David Hands Rugby Correspondent
ONE World Cup win and appearances in all four World Cup finals have finally gained England's women rugby players their reward. Erica Roe's streak in 1982 has been the most enduring image of a woman on the Twickenham pitch but that is soon to change as England's women will make their first international appearance at the ground next year, in all probability against France on February 15, the opening weekend of the men's Royal Bank of Scotland Six Nations Championship.
Patience has been a virtue for the women, of whom there are more than 7,000 regularly playing. They began lobbying to play at English headquarters six years ago and resumed two years ago from the inside when the Rugby Football Union for Women (RFUW) took up administrative residence at Twickenham.
"It was fantastic news when the management board decided to offer us a choice of dates," Carol Isherwood, the RFUW performance director, said. "All the players are so excited about it and I'm thrilled for all of those who have worked so hard."
The women, runners-up to New Zealand in the past two World Cups, of 2002 and 1998, but victors over New Zealand on tour last year, were offered the choice of playing a curtain-raiser to either England men's Six Nations match against France on February 15 or Italy on March 9. As France deprived England of the women's Six Nations title last season, Isherwood's inclination is to take the first opportunity.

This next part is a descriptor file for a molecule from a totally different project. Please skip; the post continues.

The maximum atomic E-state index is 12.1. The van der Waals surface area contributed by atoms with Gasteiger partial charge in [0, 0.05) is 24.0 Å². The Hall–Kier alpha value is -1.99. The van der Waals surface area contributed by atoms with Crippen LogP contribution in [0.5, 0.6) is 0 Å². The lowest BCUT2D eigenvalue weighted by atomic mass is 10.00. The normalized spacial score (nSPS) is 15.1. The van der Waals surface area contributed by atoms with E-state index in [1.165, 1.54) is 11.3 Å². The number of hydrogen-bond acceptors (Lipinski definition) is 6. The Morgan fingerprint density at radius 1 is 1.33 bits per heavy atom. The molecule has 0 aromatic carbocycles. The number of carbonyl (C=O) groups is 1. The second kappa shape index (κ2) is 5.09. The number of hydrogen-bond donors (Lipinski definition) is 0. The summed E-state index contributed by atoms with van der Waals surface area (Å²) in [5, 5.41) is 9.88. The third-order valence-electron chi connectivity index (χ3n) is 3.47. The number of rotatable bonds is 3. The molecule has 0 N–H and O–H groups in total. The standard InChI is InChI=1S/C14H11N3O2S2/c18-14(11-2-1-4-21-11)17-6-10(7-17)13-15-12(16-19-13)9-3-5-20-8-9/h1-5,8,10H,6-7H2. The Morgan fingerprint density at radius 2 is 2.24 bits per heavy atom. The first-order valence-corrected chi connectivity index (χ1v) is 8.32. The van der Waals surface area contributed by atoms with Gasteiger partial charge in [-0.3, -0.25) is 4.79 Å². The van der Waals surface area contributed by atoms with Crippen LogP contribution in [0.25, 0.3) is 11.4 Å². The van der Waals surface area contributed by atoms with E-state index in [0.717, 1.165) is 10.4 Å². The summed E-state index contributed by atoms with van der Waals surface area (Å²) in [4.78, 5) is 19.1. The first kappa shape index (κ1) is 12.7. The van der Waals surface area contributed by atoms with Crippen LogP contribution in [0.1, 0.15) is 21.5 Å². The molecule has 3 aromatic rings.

"We have had an intense rivalry with France since Britain first played them in 1986," she said, "and the profile that would give the women's game would be great."
The first women's match to be played at Twickenham was the national cup final of 1987, when Wasps beat Richmond 19-0 in a curtain-raiser to the men's county championship final between Yorkshire and Middlesex. The Welsh National Stadium hosted Wales against England in 1992 and the BUSA women's knockout final has been at Twickenham since 1995. Last year, the national cup final, between Richmond and Wasps, returned, but a full-scale international has long been deserved. Certainly the men will support it.
Clive Woodward, the England head coach, said he was delighted, adding: "Carol Isherwood and Geoff Richards (the women's coach) have done an excellent job and I would encourage the crowd at Twickenham to give them as much support as possible."
The Times (London, England) (Dec 20, 2002): p41